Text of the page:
A Florida resident alleges a hull “defect” plaguing certain Sea-Doo personal watercrafts can cause the products to take on water and sink during the course of normal use, leaving riders and passengers dangerously stranded in open water.
The 23-page proposed class action alleges the defendants—BRP US Inc., Bombardier Recreational Products Inc., BRP Inc. and Broward Motorsports of Ft. Lauderdale, LLC—have been aware of the issues plaguing Sea-Doo watercrafts yet have failed to inform owners and prospective buyers while continuing to assure that the products are safe. Aside from the injury risk posed by the apparent defect, repairs to Sea-Doo parts and damage caused by the intake of water can run into the thousands of dollars, according to the case.
“The Sea-Doos currently present a safety hazard and are unreasonably dangerous to consumers,” the complaint in Broward County court alleges. “When the Sea-Doos take on water due to the defects, this results in the partial or complete sinking of the Sea-Doos. Consequently, the passengers find themselves stranded in open water and at risk of personal injury or death.”
According to the complaint, the plaintiff bought in February 2018 a 2018 Sea-Doo RXT-X 300 from Broward Motorsports of Ft. Lauderdale for her son’s personal use. In mid-June 2020, the case says, the plaintiff’s son discovered while using the Sea-Doo that water would “seep into the hull and accumulate in the bilge, causing the Sea-Doo to partially sink.”
The complaint claims the plaintiff’s son in August 2020 took the Sea-Doo back to Broward Motorsports and found that the carbon seal that encircles the driveshaft as it comes out through the hull and into the pump, which is meant to provide the Sea-Doo with a waterproof seal, was defective. Per the suit, the plaintiff’s son was forced to buy a new carbon seal for around $90.
In September, the plaintiff’s son lent the Sea-Doo to his friend, who went for a ride with other friends on jet-skis, the case says. According to the lawsuit, the group, after spending much of the day anchored at the Haulover Sandbar in Miami Beach, decided to ride the jet-skis through outer coastal waters. The plaintiff’s son’s friend, who was riding the Sea-Doo at issue with his daughter in the back seat, allegedly encountered a problem as the group was getting close to the government-cut channel in Miami Beach. According to the lawsuit, the Sea-Doo suddenly shut off, and one of the rider’s friends approached and “noticed there was something wrong on the side of the Sea-Doo.”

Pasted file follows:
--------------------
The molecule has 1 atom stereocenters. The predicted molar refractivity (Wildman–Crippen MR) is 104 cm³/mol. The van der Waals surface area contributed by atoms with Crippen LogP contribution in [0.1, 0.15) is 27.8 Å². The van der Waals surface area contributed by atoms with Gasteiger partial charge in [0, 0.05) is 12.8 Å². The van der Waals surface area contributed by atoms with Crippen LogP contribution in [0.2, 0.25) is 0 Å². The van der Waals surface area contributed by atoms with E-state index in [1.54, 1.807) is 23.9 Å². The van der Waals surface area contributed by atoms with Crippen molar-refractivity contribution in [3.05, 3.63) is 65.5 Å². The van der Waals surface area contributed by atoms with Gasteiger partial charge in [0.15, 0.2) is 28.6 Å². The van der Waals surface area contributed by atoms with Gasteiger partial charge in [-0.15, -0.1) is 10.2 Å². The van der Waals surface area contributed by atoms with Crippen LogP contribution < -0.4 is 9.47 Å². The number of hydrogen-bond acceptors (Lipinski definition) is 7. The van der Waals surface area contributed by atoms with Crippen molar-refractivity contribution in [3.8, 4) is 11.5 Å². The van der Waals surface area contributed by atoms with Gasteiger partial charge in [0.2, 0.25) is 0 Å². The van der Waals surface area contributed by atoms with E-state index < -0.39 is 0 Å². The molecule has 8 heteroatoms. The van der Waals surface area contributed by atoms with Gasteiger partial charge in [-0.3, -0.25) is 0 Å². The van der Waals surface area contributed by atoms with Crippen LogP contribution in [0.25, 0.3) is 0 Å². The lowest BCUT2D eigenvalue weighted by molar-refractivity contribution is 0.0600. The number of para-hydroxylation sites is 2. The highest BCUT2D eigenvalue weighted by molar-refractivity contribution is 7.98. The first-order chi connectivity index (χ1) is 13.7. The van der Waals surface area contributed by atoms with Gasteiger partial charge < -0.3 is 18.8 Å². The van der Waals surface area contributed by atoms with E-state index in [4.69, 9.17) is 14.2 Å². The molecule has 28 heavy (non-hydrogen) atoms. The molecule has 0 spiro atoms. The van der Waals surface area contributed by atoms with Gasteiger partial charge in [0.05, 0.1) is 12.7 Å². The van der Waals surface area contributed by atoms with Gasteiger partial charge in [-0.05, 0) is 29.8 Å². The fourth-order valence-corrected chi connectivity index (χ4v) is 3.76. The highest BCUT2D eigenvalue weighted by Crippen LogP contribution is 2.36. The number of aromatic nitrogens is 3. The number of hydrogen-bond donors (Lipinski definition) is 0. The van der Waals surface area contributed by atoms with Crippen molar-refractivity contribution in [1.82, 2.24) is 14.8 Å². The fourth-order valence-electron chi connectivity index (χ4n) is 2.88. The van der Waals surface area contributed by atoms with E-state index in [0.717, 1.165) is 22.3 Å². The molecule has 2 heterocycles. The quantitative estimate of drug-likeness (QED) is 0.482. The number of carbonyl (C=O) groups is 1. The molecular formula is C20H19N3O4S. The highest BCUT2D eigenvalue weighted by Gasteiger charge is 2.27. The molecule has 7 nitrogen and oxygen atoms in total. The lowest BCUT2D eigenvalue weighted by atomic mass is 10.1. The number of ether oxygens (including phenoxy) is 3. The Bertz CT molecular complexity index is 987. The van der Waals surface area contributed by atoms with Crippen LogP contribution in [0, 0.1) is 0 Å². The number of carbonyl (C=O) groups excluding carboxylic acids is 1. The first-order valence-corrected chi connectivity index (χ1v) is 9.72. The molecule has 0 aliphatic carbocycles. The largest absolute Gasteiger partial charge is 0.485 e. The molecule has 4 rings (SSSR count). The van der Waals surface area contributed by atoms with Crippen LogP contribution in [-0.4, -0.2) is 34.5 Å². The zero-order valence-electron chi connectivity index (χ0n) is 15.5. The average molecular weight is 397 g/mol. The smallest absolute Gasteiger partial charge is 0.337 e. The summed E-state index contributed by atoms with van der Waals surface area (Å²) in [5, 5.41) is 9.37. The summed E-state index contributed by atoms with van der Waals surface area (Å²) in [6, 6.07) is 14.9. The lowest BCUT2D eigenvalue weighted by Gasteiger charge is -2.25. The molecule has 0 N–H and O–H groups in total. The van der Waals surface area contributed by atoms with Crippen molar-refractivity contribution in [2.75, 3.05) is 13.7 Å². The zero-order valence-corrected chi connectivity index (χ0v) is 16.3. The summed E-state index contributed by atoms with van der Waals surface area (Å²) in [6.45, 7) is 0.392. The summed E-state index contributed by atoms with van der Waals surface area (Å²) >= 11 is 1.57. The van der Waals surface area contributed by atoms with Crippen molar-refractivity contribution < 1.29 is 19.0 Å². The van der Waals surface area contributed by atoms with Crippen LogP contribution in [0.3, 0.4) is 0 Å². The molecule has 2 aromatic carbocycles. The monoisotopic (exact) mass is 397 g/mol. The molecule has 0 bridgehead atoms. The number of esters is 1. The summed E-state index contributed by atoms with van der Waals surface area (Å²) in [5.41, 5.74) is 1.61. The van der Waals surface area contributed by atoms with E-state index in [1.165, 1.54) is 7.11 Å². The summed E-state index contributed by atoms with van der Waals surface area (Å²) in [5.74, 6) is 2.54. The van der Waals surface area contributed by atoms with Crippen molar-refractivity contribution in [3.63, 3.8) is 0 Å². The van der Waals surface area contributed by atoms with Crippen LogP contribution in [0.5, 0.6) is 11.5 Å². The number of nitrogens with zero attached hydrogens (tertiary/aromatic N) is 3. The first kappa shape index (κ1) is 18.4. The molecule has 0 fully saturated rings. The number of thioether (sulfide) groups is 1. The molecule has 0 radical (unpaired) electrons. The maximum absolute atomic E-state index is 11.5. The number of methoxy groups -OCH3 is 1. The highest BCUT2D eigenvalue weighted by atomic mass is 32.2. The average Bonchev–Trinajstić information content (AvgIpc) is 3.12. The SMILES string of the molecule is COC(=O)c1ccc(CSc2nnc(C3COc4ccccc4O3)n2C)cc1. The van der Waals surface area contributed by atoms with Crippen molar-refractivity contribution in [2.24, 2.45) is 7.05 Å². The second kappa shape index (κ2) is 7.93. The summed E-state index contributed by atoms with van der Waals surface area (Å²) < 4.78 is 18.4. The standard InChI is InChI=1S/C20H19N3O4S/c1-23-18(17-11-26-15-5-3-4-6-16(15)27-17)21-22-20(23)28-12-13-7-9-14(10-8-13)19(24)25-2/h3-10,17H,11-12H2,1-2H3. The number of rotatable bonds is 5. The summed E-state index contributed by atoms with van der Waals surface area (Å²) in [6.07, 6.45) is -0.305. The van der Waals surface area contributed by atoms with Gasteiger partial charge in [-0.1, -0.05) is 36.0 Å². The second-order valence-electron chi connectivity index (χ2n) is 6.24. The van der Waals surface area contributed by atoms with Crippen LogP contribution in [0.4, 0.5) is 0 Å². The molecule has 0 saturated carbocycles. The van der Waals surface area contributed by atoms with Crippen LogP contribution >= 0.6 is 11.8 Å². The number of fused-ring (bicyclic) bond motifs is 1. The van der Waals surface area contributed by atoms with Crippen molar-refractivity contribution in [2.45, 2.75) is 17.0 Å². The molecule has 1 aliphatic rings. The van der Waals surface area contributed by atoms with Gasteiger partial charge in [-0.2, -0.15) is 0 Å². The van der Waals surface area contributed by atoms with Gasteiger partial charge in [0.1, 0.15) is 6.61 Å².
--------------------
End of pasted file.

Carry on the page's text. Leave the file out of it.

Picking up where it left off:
Upon inspection, the friend saw that the Sea-Doo’s hull had exposed fiberglass and was missing paint, the lawsuit says. Further inspection revealed water was “coming inside the hull and that the Sea-Doo was starting to sink,” according to the case. The lawsuit relays that the group was able to tighten the Sea-Doo with ropes to another jet-ski and pull it into the Parrot Jungle Marina, after which it was visible that the bottom of the product was damaged:
“On information and belief,” the suit says, “a defective hull caused the cracks on the body of the vessel, which in turn allowed water to flood the hull of the Sea-Doo.”
Prior to the plaintiff’s purchase of the Sea-Doo, the consumer was never informed that the product suffers from a defective carbon seal and/or hull, the complaint claims. Per the lawsuit, the plaintiff would not have bought the Sea-Doo had the alleged defects been properly disclosed.
The case goes on to say that consumer complaints with regard to the Sea-Doo hull/seal defect are not new, and represent the “Defendants’ refusal to take responsibility for the defects.” The lawsuit pins blame for the defect on a manufacturing process used by Bombardier since 2017 called CM-Tech, which replaced the traditional gel-coat process used in the industry for years.
“On information and belief, Bombardier’s new process for manufacturing the Sea-Doos’ hulls is defective and causes the Sea-Doos to stress crack, without even being ridden by consumers,” the case claims. “Mere temperature changes can trigger expansion or contraction stress to the hull layers, causing them to crack while idle.”
The lawsuit looks to represent anyone who purchased a Sea-Doo in Florida from 2017 through the present.
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